26 June, 2008. Denver, PA. (L-R) Christopher, 14, and Henry, 16, wait at their home farm for their parents, Jesse and Esther Martin, to come back from the Hershey Medical Center, where their little sister Marlene, 2, was hospitalized in the morning because of her Hirschsprung's disease. Jesse Martin, 49, is a Mennonite farmer who believes in self-sufficiency and opposes insurance and government aid. In recent years , Mr. Martin has paid at least $400,000 for care in two nonprofit hospitals, Lancaster General Hospital and Penn State Milton S. Hershey Medical Center. He is now struggling to pay the remaining $287,000 he owes them. "I want to pay", Jesse Martin says, "but they have to come up with a more decent price. I can't make it. Five of my 11 children suffer from maple syrup, 3 from Hirschsprung's disease, and 2 from SCID (Severe Combined Immunodeficiency)". Genetic disorders particularly affect Amish communities, since most of them descend from the few hundred German-Swiss settlers who brought the Amish and Mennonite faiths to the United States in the 18th century. Marrying within an Amish community means members share large regions of genetic material, rendering them more likely to suffer from certain diseases.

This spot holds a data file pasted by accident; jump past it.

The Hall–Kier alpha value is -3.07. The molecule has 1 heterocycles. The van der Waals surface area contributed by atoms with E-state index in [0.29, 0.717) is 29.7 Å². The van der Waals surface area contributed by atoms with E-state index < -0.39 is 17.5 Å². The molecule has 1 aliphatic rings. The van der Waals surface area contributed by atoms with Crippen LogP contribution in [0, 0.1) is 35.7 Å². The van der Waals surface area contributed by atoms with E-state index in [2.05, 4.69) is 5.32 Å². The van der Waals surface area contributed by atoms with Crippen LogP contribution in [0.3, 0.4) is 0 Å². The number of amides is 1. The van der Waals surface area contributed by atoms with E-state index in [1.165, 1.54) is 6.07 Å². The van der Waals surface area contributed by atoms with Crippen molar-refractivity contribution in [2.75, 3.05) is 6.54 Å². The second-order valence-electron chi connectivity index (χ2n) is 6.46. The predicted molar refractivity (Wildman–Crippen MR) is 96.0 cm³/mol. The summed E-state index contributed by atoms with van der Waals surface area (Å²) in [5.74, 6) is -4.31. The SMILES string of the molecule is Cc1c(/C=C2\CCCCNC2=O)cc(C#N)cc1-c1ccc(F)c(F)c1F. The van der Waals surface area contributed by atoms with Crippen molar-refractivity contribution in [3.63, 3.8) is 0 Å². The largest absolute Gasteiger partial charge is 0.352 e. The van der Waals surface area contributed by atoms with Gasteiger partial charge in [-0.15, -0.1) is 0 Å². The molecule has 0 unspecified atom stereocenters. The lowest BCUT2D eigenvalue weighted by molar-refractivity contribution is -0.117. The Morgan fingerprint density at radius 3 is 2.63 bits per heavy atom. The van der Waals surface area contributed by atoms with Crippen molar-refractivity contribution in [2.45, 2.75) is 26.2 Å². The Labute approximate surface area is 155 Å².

©2008 Gianni Cipriano for the Wall Street Journal
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